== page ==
ITAT Justifies Addition for Unexplained Cash Credit regarding Unexplained Creditors shown as Bogus
The Income Tax Appellate Tribunal (ITAT), Allahabad Bench ruled on 10 March 2021, in the matter of Mr. Malay Prasad (Appellant/ Assessee) v. The Assistant Commissioner of Income Tax (Respondent/ Revenue) that the addition for unexplained cash credit is justified in respect of unexplained creditors showed as bogus.
The ITAT coram comprising of Vijay Pal Rao and Ramit Kochar stated that the lower authorities have rightly invoked provisions of Section 68 of the Income Tax Act, 1961 (IT Act).
It held that cash deposits in the assessee's ICICI Bank account of Rs. 3,22,68,500 was the money of the assessee. It added that the two creditors namely Mr. Anuj Sonkar and Mr. Siddharth Agarwal are bogus creditors in whose name the assessee has allegedly credited the amount.
The factual background of the case is that the Assessing Officer (AO) asked the assessee to prove the identity and creditworthiness of the creditors and the genuineness of transactions.
The assessee submitted confirmations of Shri Chhatoo Prasad and Shri Krishna Mohan but did not submit confirmation of Shri Anuj Sonkar and Shri Siddharth Agrawal.
He failed to submit copies of the Income Tax Return (ITR) of any of the aforesaid creditors. He also did not submit bank statements or any other original records regarding financial transactions with the above-mentioned creditors.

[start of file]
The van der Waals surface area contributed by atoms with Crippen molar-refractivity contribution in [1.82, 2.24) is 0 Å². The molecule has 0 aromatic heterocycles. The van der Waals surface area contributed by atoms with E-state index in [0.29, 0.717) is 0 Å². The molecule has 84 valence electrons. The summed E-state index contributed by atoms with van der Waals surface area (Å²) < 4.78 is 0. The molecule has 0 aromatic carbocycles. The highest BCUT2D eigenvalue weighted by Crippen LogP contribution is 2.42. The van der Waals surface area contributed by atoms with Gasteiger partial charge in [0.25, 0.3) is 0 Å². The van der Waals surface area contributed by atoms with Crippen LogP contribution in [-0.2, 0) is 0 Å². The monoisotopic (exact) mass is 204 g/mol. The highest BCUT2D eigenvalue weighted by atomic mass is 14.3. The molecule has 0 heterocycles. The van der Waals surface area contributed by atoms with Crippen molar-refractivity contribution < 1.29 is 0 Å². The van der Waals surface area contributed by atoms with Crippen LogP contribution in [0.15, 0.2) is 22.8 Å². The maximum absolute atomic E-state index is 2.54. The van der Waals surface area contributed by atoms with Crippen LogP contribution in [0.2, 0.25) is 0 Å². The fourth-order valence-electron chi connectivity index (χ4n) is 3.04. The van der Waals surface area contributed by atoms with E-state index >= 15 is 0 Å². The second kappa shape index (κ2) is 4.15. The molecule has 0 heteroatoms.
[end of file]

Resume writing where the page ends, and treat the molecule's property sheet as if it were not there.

The assessee further failed to produce any of the creditors for examination by the AO. He also failed to explain the details of the purposes of transactions. The assessee instead of discharging its primary onus as is cast under Section 68 of the Act requested the AO to summon the above parties for necessary verification.
The AO summoned Shri Anuj Sonkar by issuing a summons under section 131(1) of the 1961 Act. Mr. Anuj Sonkar appeared before the AO and denied having any financial transactions with the assessee.
In the statement of the creditor recorded by the AO, he denied having any financial transactions with the assessee. The statement of Shri Anuj Sonkar is reproduced by the AO in his assessment order.
The assessee submitted in rebuttal that said Sonkar has purposefully denied the financial transactions with the assessee, but no record/evidence as per AO was produced by the assessee to substantiate his stand.
It was held by the AO that the two creditors namely Anuj Sonkar and Siddharth Agarwal are bogus. The AO observed that Mr. Sonkar has himself denied having any financial transactions with the assessee.
It was added that as far as Mr. Agarwal is concerned, the assessee has not filed any confirmation, and the ITR of Shri Siddharth Agarwal and the AO held that this creditor is bogus and the money is assessee's own money which is wrongly represented as trade payable.
Hence, the AO made additions of Rs. 3,22,68,500 under Section 68 read with Section 115BBE of the IT Act, vide assessment order passed under Section 143(3) of the IT Act.
An appeal was filed before the Commissioner of Income Tax (Appeals) [CIT(A)] challenging the order of the AO for setting off the loss of the current year against income assessed to tax by AO. The CIT(A) rejected the contentions of the Assessee.
The assessee moved to the ITAT and it upheld the invocation of provisions of Section 68 of the IT Act by authorities below in making additions to the income of Rs. 3,22,68,500/- as unexplained cash credit.